Agent-Based Modeling Meets Gaming Simulation (Agent-Based Social Systems)
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This collection of excellent papers cultivates a new perspective on agent-based social system sciences, gaming simulation, and their hybridization. Most of the papers included here were presented in the special session titled Agent-Based Modeling Meets Gaming Simulation at ISAGA2003, the 34th annual conference of the International Simulation and Gaming Association (ISAGA) at Kazusa Akademia Park in Kisarazu, Chiba, Japan, August 25–29, 2003. This post-proceedings was supported by the twenty-?rst century COE (Centers of Excellence) program Creation of Agent-Based Social Systems Sciences (ABSSS), established at the Tokyo Institute of Technology in 2004. The present volume comprises papers submitted to the special session of ISAGA2003 and provides a good example of the diverse scope and standard of research achieved in simulation and gaming today. The theme of the special session at ISAGA2003 was Agent-Based Modeling Meets Gaming Simulation. Nowadays, agent-based simulation is becoming very popular for modeling and solving complex social phenomena. It is also used to arrive at practical solutions to social problems. At the same time, however, the validity of simulation does not exist in the magni?cence of the model. R. Axelrod stresses the simplicity of the agent-based simulation model through the “Keep it simple, stupid” (KISS) principle: As an ideal, simple modeling is essential.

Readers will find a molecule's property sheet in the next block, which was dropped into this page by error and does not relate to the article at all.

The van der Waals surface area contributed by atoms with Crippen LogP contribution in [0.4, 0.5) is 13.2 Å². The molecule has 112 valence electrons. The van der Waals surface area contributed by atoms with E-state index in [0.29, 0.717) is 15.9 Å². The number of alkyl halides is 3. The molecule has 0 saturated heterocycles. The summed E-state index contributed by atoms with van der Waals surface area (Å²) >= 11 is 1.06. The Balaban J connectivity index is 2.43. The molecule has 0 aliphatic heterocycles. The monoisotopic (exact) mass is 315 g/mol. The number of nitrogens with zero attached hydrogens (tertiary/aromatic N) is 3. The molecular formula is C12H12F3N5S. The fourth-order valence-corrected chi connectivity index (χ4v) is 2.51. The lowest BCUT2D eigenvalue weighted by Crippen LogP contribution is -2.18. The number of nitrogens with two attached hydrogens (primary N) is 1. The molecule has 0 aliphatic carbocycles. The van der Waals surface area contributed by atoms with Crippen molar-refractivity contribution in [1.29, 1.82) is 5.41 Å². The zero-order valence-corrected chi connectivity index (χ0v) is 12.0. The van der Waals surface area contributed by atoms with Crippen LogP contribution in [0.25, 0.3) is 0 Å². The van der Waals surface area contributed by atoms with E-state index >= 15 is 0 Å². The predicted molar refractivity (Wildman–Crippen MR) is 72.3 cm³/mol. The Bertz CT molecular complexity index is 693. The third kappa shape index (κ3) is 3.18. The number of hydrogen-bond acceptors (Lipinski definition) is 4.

All the firms that maximized their technological level had a cash level of less than 20 monetary unit. All market share maximizers obtained poor scores in both cash and market share. The winner in the first run, share3, remained the best firm among the market share maximizers; however, its overall performance was below average. The profit maximizers obtained good scores in both runs and it would seem that profit maximizers have the ability to adapt to different environments. Among the human
rule. Environmental Information Mode (EI Mode) In this mode we try to observe whether CT emerges when an agent is given only environment-related information that has less quality vis-à-vis the divine revelation in terms of encouraging CT. The assumed mechanism, including the learning process, the fitness function, etc., is just the same as that of the divine revelation mode except for the input information. Assuming /N_sense/ = 1, we provide to every agent an order as classified by the profit
S-curve. Thus, technological competency or otherwise does not explain the failure of industry leaders, but rather this is done by factors rooted in the way new product development projects are valued. Empirical evidence suggests the following causes for disruption: • Market Segment Overlap Disruption can occur only if different segments have basically the same needs, but with different feature weights. As shown in Table 1, lower system price can compensate for inferior product features and
capture a significant share of the market. On the other hand, if the efficiency is very high, it is more attractive to the incumbent to switch to the new technology than to continue using the initial technology. The result is a duopolistic market where price competition between similar products prevails. Finally, we have found that differentials in organizational inertia expose the incumbent to an increased risk of disruption. Both results regarding technological efficiency and organizational
strategy consists of the participating rate for each dealing form, a suggested sale price, and a suggested purchase price for each dealing form. We describe each factor below. Participation Rate for Each Dealing Form The sale rates in the total suggested sale of selling agent A in period t for early dealing, direct dealing, auction, and no dealing are SpA1 (t), SpA2 (t), SpA3 (t), and SpA4 (t), respectively. SpAn ( t ) = IPm An × Pm ( t ) + ISm An × Sm ( t ) + ISAn × SA ( t ) ( n = 1, 2, 3, 4 )